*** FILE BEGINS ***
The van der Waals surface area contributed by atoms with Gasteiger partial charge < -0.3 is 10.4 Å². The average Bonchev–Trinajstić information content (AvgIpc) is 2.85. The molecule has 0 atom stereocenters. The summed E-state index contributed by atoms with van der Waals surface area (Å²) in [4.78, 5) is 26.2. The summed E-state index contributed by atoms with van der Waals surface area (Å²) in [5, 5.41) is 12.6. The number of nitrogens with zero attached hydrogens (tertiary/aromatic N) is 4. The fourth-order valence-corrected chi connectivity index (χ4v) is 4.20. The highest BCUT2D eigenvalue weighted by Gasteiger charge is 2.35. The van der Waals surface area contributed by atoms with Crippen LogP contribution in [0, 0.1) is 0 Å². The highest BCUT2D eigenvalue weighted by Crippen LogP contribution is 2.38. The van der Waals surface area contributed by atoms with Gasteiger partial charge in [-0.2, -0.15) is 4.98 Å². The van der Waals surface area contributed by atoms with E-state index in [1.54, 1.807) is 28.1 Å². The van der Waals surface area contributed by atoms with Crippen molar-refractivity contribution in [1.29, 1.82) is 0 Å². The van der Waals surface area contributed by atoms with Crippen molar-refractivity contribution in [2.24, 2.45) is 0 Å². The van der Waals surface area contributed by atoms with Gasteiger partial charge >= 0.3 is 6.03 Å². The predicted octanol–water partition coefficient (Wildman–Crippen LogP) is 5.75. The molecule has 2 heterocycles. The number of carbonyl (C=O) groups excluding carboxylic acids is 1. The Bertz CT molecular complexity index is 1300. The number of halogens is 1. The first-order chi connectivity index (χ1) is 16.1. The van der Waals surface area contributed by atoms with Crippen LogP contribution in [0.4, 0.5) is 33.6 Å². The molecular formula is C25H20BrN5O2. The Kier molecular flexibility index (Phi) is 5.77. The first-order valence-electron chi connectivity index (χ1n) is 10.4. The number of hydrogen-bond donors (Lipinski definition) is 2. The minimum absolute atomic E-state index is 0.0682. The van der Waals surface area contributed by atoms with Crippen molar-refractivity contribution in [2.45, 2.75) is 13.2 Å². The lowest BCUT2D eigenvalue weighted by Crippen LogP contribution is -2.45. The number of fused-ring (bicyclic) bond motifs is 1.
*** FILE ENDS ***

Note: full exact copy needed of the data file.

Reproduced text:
The van der Waals surface area contributed by atoms with Gasteiger partial charge < -0.3 is 10.4 Å². The average Bonchev–Trinajstić information content (AvgIpc) is 2.85. The molecule has 0 atom stereocenters. The summed E-state index contributed by atoms with van der Waals surface area (Å²) in [4.78, 5) is 26.2. The summed E-state index contributed by atoms with van der Waals surface area (Å²) in [5, 5.41) is 12.6. The number of nitrogens with zero attached hydrogens (tertiary/aromatic N) is 4. The fourth-order valence-corrected chi connectivity index (χ4v) is 4.20. The highest BCUT2D eigenvalue weighted by Gasteiger charge is 2.35. The van der Waals surface area contributed by atoms with Crippen LogP contribution in [0, 0.1) is 0 Å². The highest BCUT2D eigenvalue weighted by Crippen LogP contribution is 2.38. The van der Waals surface area contributed by atoms with Gasteiger partial charge in [-0.2, -0.15) is 4.98 Å². The van der Waals surface area contributed by atoms with E-state index in [1.54, 1.807) is 28.1 Å². The van der Waals surface area contributed by atoms with Crippen molar-refractivity contribution in [1.29, 1.82) is 0 Å². The van der Waals surface area contributed by atoms with Crippen molar-refractivity contribution in [2.24, 2.45) is 0 Å². The van der Waals surface area contributed by atoms with Gasteiger partial charge >= 0.3 is 6.03 Å². The predicted octanol–water partition coefficient (Wildman–Crippen LogP) is 5.75. The molecule has 2 heterocycles. The number of carbonyl (C=O) groups excluding carboxylic acids is 1. The Bertz CT molecular complexity index is 1300. The number of halogens is 1. The first-order chi connectivity index (χ1) is 16.1. The van der Waals surface area contributed by atoms with Crippen LogP contribution in [0.4, 0.5) is 33.6 Å². The molecular formula is C25H20BrN5O2. The Kier molecular flexibility index (Phi) is 5.77. The first-order valence-electron chi connectivity index (χ1n) is 10.4. The number of hydrogen-bond donors (Lipinski definition) is 2. The minimum absolute atomic E-state index is 0.0682. The van der Waals surface area contributed by atoms with Crippen molar-refractivity contribution in [2.45, 2.75) is 13.2 Å². The lowest BCUT2D eigenvalue weighted by Crippen LogP contribution is -2.45. The number of fused-ring (bicyclic) bond motifs is 1.